Monitoring the Cloud for End User Experience

June 18, 2014 | Ken Leoni

Using the Cloud for all or part of your computing infrastructure doesn’t mean you can ignore monitoring. If you’re using Cloud based SaaS applications, or you have web applications hosted in the Cloud, you still need to verify that those resources are available and responsive. This doesn’t mean you have to do a deep dive into DevOps optimization – but you should verify the applications are performing for your users.

From the perspective of a Cloud user, how often a backend server needs to be migrated, or when a noisy neighbor slows an application down doesn’t matter. The Cloud obscures the details of the problem, and the user just cares that your web page took longer to load than they were willing to wait – and, oh, look – another cute kitten video.

The minimal areas you should monitor for Cloud performance from a user perspective are:

    • Verification of SLA agreements
      We’ve discussed Cloud SLAs before, and pointed out that the compensation many vendors offer is typically not enough to offset losses and is only available if you notice the outage, plus excludes maintenance windows. If your application needs to be available 24/7, you should be checking that you can access it 24/7, and check with the vendor if it’s not available when it should be. And, of course, documenting your outages so you can cash in on the SLA agreement if needed.
    • Application responsiveness
      SLA agreements only refer to uptime. If the application is available, but too slow for users to wait for, then it is effectively unusable. A responsiveness check should involve whatever functionality your application provides. If your users can log in, enter data, search, update records, etc – that is what you should be testing. You can create macros that will automate this, and then archive the data for trend analysis.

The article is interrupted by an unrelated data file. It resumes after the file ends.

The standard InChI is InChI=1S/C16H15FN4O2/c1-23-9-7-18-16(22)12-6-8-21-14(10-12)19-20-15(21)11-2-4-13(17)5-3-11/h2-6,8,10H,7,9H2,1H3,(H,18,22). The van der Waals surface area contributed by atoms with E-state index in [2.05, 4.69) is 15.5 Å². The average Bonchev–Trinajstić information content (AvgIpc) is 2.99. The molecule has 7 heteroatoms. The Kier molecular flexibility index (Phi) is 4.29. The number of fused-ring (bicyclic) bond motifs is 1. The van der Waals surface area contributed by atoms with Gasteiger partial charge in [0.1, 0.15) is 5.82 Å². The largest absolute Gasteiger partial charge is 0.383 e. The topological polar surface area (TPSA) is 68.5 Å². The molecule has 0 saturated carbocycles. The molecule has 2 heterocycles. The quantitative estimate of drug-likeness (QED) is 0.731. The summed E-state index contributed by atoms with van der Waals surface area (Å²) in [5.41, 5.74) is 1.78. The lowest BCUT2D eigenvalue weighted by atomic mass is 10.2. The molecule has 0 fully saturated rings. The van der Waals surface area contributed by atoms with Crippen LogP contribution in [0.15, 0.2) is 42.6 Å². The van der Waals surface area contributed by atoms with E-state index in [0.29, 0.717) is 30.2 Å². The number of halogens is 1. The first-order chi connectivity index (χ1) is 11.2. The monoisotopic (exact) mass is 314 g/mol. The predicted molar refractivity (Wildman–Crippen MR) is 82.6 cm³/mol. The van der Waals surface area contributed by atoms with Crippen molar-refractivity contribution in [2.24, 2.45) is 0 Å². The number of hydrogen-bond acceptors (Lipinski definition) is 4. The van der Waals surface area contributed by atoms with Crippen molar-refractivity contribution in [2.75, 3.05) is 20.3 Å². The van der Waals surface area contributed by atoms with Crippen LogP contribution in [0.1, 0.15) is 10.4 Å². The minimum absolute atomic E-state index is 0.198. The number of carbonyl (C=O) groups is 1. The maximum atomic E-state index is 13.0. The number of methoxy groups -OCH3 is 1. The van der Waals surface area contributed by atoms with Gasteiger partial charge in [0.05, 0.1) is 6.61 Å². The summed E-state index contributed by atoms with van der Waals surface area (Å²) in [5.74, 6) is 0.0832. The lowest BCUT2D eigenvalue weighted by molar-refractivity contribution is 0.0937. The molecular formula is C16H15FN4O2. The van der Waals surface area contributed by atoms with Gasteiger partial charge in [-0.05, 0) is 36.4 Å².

• Optimizing resource reservations
      One of the draws of the Cloud is that you pay for what you use. However, if you reserve resources beforehand, you can pay a lower rate than you would for ad hoc resource requests. If you’re using IaaS to host your requests, keep an eye on the basic server monitoring metrics - CPU, disk, network and memory – and use your observations to fine tune the basic resources you request from the Cloud provider.
  • Pinpointing application problems
    Just because you can’t get to a Cloud application doesn’t mean it’s the vendor’s fault. The internet is between your users and the Cloud servers. If your DNS provider’s servers go down – or are attacked – users won’t be able to find your application. If your ISP has an outage, the application will be there, but users inside your organization won’t be able to get to it using your network. Or, the problem could just be that a switch or a router has died, or your network bandwidth usage is too high.Chart out the points of failure between your local network and your Cloud, and monitor them so that you can keep track of the cause of application failures. You can fix problems on your internal network but for external problems, keep track of when and where they occur, and of the vendor’s response.
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